where hexc , hdet denote the excitation and detection PSFs of L1 and L2, respectively; p(r) describes the detector pinhole . All intensity distributions are calculated for linearly polarized excitation and randomly polarized detection . The DR-confocal counterpart of I(z) is obtained by incorporating into hexc a pupil function A(θ) = 1 within θ≤α1; α2≤θ≤α max and A(θ) = 0 otherwise. The parameter θ is limited by α max =67.3° and 72.8°, for the NA=1.4 and the NA=1.45, respectively. α1 and α2 are bounded by the inner and outer radii, r1 and r2.
The calculated z-response (Fig. 2a) indicates an increase in axial resolution as a consequence of the enlarged NA. The percentage gain in axial resolution of the NA=1.45 over the NA=1.40 objective lens is evaluated as follows: G = 1 - (/), with the parameter referring to the FWHM of the z-response of the corresponding objective lenses. The figure inset provides a truncated axial plot to highlight G=15% resulting from = 370 nm.
The experimental z-response is shown in Fig. 2b. All the measured z-responses in this paper are systematically larger by 8–15% compared to their theoretical counterparts, which is in accordance with all reported findings . However, when comparing the NA=1.4 and the NA=1.45 lenses with each other, G=13% is established, in good accordance with the calculation. This proves that the novel lens provides a real gain in aperture.
Next, we investigated the sharpening of the response through the DR-filter featuring a zero amplitude in the range of 0.25α max < α<0.82α max The filter divides the collimated excitation into a central low aperture beam and a cylindrical outer part. Interference sculpts the PSF in such a way that it diverts a part of the focal energy away from the main maximum, thus sharpening the maximum at the expense of spawning off higher order lobes. For points sufficiently remote from the focus, reduced multiphoton absorption and confocalization work in synergy to suppress these lobes. The design of the DR-filter has been chosen to balance between resolution gain and sidelobe height. Expanding r2 and contracting r1 favor the stronger participation of the marginal rays in the interference process. This squeezes the main maximum of the PSF even further, but at the same time unacceptably high lobes arise. To avoid this, a tolerance threshold of 10 % of the maximal side lobe height has to be maintained as the r1 and r2 are chosen. The weak sidelobes in the PSF are witnessed both in the calculation (Fig. 3 a) and in the measurement (Fig. 3 b) as shoulders in the z-response, on top of which the sharper main peak resides.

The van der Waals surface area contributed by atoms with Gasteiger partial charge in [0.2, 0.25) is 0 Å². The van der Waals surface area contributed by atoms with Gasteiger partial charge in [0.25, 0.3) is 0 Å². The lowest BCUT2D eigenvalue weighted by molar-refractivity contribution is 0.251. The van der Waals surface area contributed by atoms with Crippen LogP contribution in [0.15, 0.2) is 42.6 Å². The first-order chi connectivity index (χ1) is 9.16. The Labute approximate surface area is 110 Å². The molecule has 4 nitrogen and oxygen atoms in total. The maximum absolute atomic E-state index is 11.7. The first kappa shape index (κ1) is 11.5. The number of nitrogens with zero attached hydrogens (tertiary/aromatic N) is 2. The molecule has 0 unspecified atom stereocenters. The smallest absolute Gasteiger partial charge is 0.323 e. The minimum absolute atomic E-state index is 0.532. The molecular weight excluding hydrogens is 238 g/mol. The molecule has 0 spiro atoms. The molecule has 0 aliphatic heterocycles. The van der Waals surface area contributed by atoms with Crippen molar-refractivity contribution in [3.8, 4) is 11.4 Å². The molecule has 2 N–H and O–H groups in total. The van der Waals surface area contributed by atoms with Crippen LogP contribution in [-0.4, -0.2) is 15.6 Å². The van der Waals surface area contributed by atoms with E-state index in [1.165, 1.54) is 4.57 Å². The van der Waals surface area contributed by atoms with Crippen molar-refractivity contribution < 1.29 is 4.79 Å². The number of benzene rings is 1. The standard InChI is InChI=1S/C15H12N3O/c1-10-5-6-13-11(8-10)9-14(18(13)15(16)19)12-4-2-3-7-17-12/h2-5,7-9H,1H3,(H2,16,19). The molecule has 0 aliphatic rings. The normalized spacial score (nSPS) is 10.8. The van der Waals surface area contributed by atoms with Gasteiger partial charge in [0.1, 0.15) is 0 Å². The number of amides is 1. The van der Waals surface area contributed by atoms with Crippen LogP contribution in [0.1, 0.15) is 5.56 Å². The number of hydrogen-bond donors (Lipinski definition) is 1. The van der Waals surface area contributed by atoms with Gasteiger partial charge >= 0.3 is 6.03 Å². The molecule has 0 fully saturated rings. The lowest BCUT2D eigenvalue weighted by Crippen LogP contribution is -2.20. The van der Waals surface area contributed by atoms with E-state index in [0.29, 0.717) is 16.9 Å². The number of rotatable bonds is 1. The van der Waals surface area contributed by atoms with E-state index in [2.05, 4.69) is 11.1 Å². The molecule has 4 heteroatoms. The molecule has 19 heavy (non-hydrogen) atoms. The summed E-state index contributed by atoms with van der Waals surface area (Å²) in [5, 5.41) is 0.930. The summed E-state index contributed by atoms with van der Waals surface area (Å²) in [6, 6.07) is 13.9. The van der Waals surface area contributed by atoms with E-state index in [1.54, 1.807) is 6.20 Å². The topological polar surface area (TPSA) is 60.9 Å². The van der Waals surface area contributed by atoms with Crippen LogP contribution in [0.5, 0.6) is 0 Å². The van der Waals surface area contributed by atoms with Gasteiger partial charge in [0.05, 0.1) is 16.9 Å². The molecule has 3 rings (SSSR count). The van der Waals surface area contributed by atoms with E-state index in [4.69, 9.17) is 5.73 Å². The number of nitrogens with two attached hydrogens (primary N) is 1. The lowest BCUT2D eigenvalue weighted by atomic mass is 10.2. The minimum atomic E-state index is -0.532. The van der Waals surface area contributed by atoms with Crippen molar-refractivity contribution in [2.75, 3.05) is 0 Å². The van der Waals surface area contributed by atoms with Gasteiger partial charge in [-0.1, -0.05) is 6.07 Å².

In the DR-mode, switching to a NA=1.45 lens leads to G=10 % in the calculation and 12 % in the measurement, again in good agreement with each other. Hence the 5.5° increase in numerical aperture leads to the same gain of about 10–15 %, both in theory and experiment. Interestingly, this is irrespective of whether the DR-filter is applied or not. However, when combining the DR-filter and the NA=1.45 lens we find experimentally that the main maximum is significantly sharpened up compared to that of a regular two-photon confocal microscope using a NA=1.4 lens, resulting in a =330 nm. The inset in Fig. 3b emphasizes this narrowing of the main maximum by 34 %.
We note, however, that in imaging applications the full exploitation of the increased aperture will also be challenged by an increased sensitivity of these lenses to sample induced aberrations, although one could counteract these aberrations with active optical elements, that also create the DR-filter at the same time . There are also other reasons why the aperture increase reported herein is important. Apart from the fact that it increases the collection efficiency by 25%, even a slight increase in aperture should facilitate the generation of orthogonal field components in the focal region of the lens [10, 12–14]. Illumination with, for example, linearly x-polarized light strongly augments the y- and in particular the longitudinally (z-) oriented focal field components, which have implications for single molecule spectroscopy and related studies. The orthogonal field components could further be enhanced through the implementation of annular apertures and by a 4Pi-confocal arrangement, in which case nearly pure longitudinally (z-) polarized focal field components or imaging modes could be produced.
In summary, besides giving experimental evidence for an effective increase in axial resolution with novel 1.45 numerical aperture oil immersion lenses, we provided, to our knowledge, the first experimental proof of axial superresolution through binary amplitude pupil filters. The combined action of increased aperture and suitable pupil filters reduces the FWHM of the axial response from typically 500 nm to 330 nm which is a new lower benchmark for single lens imaging relying solely on fluorescence excitation.
We thank Carl Zeiss Göttingen Germany for lending us the lenses. C.M.B. is on leave from the National Institute of Physics, University of the Philippines and acknowledges a postdoctoral grant (00-74). S.W.H. acknowledges a project grant by the DFG (He-1977).